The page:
POLITICS: Dems still supporting Islamist groups that hate Israel
How can any elected official still support CAIR?
The Council on American-Islamic Relations has been problematic for years. The organization’s ties to fundamentalist group the Muslim Brotherhood date back to the 1990s and have been a frequent point of criticism by politicians for nearly three decades.
But that’s just the tip of the iceberg.
For years, allegations of terrorist links have been shrugged off by CAIR as anti-Muslim bigotry — a rebut long accepted by Democrats who have publicly embraced CAIR and its “mission” to combat Islamophobia in America. In 2019, more than 120 members of Congress wrote adoring letters lavishing praise on CAIR in commemoration of the group’s 25th anniversary.
Two years later, those same elected officials were notably silent when NPR (not exactly a “far-right” news outlet) published a damning report chronicling a culture of sexual harassment, misogyny, and discrimination that spanned CAIR’s network of local chapters and extended all the way to their national headquarters on Capitol Hill.
CAIR Florida chapter leader Hassan Shibly, for instance, resigned in 2021 following allegations by his estranged wife of an “abusive relationship” that became “unbearable.” His departure “emboldened a slew of women to come forward with their own accusations of emotional abuse and sexual misconduct,” the NPR story stated.
CAIR executive director Nihad Awad was himself accused of sexual harassment in a 2021 lawsuit by a former employee who outlined the many ways CAIR and its leaders “hold themselves out publicly as a civil rights organization, while simultaneously engaging in egregious and rampant sexual discrimination, sexual harassment, sexual assault, and religious discrimination.”
The lawsuit also accused CAIR of retaliating “against those who have either been victimized by such conduct or who have expressed concerns about it.”
Despite these controversies, not a single politician has condemned CAIR. Whatever happened to #MeToo?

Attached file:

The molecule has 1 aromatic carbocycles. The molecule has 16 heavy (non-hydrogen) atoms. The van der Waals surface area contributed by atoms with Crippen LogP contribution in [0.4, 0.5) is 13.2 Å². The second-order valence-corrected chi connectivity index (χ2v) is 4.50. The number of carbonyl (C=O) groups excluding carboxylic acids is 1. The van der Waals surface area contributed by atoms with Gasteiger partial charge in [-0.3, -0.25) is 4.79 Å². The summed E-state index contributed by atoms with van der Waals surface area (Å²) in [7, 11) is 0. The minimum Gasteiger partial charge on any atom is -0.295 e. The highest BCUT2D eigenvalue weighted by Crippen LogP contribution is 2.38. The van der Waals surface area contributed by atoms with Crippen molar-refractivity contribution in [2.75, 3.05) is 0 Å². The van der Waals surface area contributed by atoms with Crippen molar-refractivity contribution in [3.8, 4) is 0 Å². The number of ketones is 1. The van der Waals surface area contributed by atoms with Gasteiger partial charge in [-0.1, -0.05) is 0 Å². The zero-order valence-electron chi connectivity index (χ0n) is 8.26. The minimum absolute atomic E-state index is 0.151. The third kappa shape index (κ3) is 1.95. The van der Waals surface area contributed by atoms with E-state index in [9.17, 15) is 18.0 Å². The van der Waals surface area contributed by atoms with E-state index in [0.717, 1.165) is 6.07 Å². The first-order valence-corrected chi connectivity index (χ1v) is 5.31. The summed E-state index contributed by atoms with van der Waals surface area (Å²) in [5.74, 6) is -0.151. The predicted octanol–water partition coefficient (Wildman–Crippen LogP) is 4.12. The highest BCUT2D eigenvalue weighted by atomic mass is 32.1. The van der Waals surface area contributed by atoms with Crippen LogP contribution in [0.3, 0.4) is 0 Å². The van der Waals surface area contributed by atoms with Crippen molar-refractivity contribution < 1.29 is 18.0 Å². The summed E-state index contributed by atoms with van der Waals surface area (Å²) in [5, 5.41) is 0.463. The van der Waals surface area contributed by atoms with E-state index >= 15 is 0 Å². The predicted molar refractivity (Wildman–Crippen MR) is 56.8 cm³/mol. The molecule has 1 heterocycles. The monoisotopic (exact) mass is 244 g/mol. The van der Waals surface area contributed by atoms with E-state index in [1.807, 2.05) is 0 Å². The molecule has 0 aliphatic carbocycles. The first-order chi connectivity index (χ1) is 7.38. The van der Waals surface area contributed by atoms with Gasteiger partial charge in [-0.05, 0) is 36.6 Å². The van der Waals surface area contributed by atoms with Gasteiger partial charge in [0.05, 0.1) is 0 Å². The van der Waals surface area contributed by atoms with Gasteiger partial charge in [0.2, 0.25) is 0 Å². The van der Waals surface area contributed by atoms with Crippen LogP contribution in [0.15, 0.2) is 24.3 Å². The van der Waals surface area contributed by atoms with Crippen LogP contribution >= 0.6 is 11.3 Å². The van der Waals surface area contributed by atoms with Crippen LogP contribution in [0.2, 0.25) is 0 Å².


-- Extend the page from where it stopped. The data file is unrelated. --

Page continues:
Peel back the layers of the onion and things begin to stink even more.
In 2018, Latina theologian and interfaith activist Karen Leslie Hernandez was terminated from CAIR chapter leadership under the pretext that she was “not Muslim.” Court documents attest that the true reason for her dismissal was because Awad “was upset that [Hernandez] spoke openly online about being a survivor of domestic violence.”
Two years earlier, more than half of CAIR’s national office staff sought to unionize via the Service Employees International Union (SEIU). Awad shut down those efforts, prompting SEIU Local 500 to issue a statement on Twitter saying it was “[d]isappointed that a civil rights group like CAIR is trying to stop its employees from even voting on having a union,” and later calling CAIR “hypocrites” for thwarting unionization.
Whither thee, Elizabeth Warren? The outspoken pro-union U.S. Senator didn’t utter a peep about CAIR’s union-busting, but did write a gushing letter to the organization in 2019, declaring she can “count on CAIR as a strong partner” in the fights for “civil rights, educating our fellow Americans, and empowering our communities.”
The lack of CAIR condemnation from politicians has been disappointing. But after Awad’s full-throated backing of Hamas and the brutal slaughter of more than 1,200 Israeli civilians on Oct. 7, silence has become unacceptable.
On Dec. 7, in a public forum, Awad declared he was “happy to see” the Oct. 7 terrorist massacre in Israel. The statement was so heartless that even the White House was compelled to publicly disavow CAIR. Strong stuff, especially after the Biden Administration had the gall to include CAIR in its National Strategy to Counter Anti-Semitism strategy only months prior.
At the time, President Biden’s US Special Envoy for Monitoring and Combating Antisemitism Deborah Lipstadt defended the CAIR collaboration.
She dismissed its past indiscretions and stated that moving forward, groups such as CAIR will be asked to “acknowledge that you might have, or might not have, engaged in statements or declarations that were easily and rightfully considered to be antisemitic?”
Is now a good time to ask, Ambassador?
Soon after Awad’s hateful remarks last October, my group, the New Tolerance Campaign, deployed mobile billboards in Washington, DC naming and shaming the U.S. Senators on record for supporting CAIR. Three days later, the page on CAIR’s website listing their elected official supporters was quietly deleted.
That web page may be gone, but the names that used to populate it are not forgotten. Politicians who endorsed CAIR in the past have a duty to condemn the organization now. If they don’t, the press and the public have a responsibility to ask them why.
Given its sordid history, support for CAIR by politicians has always been baffling. Now, it’s simply inexcusable.
Gregory T. Angelo is the president of the New Tolerance Campaign.